With the winter upon us and temperatures dropping to an unusually cold thirties for this area, the venders have changed from summer to cold weather foods.  There’s nothing like buying a small bag of fresh chestnuts, roasted and tossed in hot coals, to warm your soul.  I always feel I’ve walked straight into a Dicken’s novel whenever I purchase my 4 yuan (50 cents) worth of chestnuts from a roadside seller.  On the more Asian side of winter street fare are grilled octopus tentacles and mini-squids, fried egg cups with dried meat shavings, oily glutinous rice balls sautéed in a sugary glaze, and crispy fried chicken heads (or feet) skewered on sharp wooden sticks.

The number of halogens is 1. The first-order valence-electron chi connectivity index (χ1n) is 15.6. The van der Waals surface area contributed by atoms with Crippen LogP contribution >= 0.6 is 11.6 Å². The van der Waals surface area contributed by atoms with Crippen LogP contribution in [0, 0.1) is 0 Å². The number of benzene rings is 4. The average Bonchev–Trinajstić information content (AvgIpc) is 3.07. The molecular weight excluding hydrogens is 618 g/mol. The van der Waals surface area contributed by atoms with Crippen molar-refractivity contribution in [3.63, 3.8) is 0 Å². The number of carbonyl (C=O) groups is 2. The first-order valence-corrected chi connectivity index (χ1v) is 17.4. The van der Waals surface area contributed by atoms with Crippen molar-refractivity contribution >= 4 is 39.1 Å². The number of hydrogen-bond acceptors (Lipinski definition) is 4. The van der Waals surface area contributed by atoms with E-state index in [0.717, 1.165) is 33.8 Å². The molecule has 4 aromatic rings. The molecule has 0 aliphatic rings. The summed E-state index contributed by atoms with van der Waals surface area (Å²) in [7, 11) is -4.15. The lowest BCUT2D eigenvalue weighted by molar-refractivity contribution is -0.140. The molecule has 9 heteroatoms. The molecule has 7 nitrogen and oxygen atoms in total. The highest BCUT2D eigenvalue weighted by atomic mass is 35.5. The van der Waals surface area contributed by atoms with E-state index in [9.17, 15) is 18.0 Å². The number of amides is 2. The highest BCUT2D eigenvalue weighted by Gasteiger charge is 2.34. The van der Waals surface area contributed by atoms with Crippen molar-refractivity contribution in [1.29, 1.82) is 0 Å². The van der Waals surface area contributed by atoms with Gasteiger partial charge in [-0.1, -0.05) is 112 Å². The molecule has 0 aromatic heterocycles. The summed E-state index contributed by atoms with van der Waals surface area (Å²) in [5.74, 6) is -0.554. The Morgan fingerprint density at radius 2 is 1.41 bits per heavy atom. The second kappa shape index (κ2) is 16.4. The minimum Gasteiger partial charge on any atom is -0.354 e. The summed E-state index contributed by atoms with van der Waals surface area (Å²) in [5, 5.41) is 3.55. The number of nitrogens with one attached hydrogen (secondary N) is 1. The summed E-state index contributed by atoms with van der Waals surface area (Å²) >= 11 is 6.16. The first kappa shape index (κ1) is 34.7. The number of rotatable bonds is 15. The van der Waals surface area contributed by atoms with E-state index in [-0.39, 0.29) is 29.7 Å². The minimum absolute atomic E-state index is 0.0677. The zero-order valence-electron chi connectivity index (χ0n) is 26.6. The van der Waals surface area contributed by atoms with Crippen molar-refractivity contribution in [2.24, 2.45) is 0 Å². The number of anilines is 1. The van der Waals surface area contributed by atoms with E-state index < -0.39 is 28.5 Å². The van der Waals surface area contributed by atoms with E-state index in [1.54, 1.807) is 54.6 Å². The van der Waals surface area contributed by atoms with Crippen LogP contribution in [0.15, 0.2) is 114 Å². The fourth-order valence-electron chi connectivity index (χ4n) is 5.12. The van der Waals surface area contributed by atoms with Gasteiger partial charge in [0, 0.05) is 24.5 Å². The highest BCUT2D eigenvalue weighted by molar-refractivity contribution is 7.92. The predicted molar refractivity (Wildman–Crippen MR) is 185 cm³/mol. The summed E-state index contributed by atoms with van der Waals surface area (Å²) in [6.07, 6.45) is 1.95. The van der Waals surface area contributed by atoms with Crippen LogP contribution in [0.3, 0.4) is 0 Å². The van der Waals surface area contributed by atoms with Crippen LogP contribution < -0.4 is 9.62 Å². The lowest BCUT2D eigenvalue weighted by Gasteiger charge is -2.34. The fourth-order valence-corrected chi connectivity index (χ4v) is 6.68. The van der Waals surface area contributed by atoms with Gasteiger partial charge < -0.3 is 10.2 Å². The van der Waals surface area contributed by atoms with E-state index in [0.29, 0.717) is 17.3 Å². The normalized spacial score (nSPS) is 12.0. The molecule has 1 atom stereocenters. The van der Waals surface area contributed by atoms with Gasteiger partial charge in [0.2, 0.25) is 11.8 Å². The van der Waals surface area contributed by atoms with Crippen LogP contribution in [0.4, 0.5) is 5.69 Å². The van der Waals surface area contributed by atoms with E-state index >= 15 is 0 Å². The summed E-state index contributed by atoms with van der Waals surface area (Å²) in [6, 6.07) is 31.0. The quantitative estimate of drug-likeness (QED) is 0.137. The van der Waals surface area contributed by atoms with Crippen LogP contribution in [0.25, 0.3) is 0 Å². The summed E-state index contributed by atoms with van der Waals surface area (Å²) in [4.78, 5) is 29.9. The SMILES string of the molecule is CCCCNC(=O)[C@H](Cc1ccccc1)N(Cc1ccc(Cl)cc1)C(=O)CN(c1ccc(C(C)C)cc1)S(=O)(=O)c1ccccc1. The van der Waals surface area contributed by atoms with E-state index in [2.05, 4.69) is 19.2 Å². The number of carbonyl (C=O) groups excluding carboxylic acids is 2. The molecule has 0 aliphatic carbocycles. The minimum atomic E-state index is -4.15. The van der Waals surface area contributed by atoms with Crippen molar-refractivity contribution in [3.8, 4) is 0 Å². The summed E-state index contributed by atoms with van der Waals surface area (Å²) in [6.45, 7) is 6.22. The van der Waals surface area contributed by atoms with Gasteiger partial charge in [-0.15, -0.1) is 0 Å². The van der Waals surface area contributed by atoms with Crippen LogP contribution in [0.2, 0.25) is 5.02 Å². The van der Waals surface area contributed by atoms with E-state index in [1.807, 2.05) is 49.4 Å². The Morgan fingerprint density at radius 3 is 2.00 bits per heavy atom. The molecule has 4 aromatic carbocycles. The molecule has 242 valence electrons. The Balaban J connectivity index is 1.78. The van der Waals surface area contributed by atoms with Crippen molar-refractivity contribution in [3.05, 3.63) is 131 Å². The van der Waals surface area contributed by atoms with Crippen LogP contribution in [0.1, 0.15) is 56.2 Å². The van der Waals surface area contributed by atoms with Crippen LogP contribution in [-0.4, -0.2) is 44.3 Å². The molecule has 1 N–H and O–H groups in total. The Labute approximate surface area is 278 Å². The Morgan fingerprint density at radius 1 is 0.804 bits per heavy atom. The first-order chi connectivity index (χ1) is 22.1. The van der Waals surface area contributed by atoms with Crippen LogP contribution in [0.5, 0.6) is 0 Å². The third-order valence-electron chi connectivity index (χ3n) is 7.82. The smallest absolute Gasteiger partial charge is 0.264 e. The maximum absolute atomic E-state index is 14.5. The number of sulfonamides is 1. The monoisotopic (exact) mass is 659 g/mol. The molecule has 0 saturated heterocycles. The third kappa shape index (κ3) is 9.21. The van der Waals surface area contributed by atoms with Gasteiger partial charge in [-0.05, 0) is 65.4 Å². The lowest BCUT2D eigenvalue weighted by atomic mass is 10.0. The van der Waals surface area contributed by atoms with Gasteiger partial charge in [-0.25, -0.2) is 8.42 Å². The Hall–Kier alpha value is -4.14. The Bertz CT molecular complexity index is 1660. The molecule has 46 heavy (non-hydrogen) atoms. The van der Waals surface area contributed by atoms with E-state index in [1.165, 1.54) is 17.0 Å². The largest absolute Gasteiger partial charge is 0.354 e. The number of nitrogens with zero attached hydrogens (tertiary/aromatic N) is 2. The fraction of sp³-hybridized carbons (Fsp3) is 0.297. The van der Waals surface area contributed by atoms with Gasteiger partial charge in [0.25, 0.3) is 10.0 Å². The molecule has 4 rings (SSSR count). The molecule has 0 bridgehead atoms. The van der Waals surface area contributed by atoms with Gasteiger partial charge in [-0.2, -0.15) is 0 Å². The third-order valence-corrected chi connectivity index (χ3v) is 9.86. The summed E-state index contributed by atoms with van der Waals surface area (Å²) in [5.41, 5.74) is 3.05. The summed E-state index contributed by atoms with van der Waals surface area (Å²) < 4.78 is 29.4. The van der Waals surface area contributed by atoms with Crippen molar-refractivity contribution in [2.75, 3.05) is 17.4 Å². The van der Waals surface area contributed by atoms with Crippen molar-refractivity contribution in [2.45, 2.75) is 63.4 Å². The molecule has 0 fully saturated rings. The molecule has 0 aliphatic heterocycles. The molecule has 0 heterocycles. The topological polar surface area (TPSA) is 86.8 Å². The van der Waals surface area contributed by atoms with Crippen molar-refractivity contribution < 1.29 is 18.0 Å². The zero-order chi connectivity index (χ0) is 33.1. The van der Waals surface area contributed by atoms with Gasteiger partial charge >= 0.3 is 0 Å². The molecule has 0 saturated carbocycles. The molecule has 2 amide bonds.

Some students tell me after an evening of glorious gorging on such streetside delicacies (not all too sanitary, I might add), their stomachs are in pretty bad shape.  Food poisoning is not uncommon.  Although warnings against eating such foods are posted on campus notice boards, roadside buildings and even in the newspapers, the temptation is just too great to pass up when confronted with hometown favorites.  

            Every so often, police conduct raids on these popular city weekend hang-outs.  Venders without licenses are always on the look-out.  When the police arrive, the illegal entrepreneurs scatter in a chaotic dash, grabbing up their goods or speedily wheeling away their carts before the authorities can nab them.  Yet it’s only a temporary closing-up-of-shop.  The non-licensed sellers will be back again the next day, as will the students.